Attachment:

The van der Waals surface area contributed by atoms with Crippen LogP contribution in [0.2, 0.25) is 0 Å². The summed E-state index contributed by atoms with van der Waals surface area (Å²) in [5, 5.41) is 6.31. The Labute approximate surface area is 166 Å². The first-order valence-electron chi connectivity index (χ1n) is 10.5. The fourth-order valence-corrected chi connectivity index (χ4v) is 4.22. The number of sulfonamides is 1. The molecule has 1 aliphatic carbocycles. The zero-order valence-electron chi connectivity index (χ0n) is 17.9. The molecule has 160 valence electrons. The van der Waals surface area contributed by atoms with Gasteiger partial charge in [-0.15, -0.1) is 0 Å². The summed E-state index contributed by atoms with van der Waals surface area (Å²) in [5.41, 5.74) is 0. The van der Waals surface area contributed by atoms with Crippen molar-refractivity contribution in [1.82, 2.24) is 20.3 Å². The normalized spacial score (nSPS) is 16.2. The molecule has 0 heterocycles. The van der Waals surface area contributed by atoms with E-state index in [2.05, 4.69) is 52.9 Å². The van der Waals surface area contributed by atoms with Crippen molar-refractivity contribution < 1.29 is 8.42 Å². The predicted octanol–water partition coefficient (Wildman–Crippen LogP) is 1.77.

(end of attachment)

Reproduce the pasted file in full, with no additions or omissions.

The van der Waals surface area contributed by atoms with Crippen LogP contribution in [0.2, 0.25) is 0 Å². The summed E-state index contributed by atoms with van der Waals surface area (Å²) in [5, 5.41) is 6.31. The Labute approximate surface area is 166 Å². The first-order valence-electron chi connectivity index (χ1n) is 10.5. The fourth-order valence-corrected chi connectivity index (χ4v) is 4.22. The number of sulfonamides is 1. The molecule has 1 aliphatic carbocycles. The zero-order valence-electron chi connectivity index (χ0n) is 17.9. The molecule has 160 valence electrons. The van der Waals surface area contributed by atoms with Gasteiger partial charge in [-0.15, -0.1) is 0 Å². The summed E-state index contributed by atoms with van der Waals surface area (Å²) in [5.41, 5.74) is 0. The van der Waals surface area contributed by atoms with Crippen molar-refractivity contribution in [1.82, 2.24) is 20.3 Å². The normalized spacial score (nSPS) is 16.2. The molecule has 0 heterocycles. The van der Waals surface area contributed by atoms with E-state index in [2.05, 4.69) is 52.9 Å². The van der Waals surface area contributed by atoms with Crippen molar-refractivity contribution < 1.29 is 8.42 Å². The predicted octanol–water partition coefficient (Wildman–Crippen LogP) is 1.77.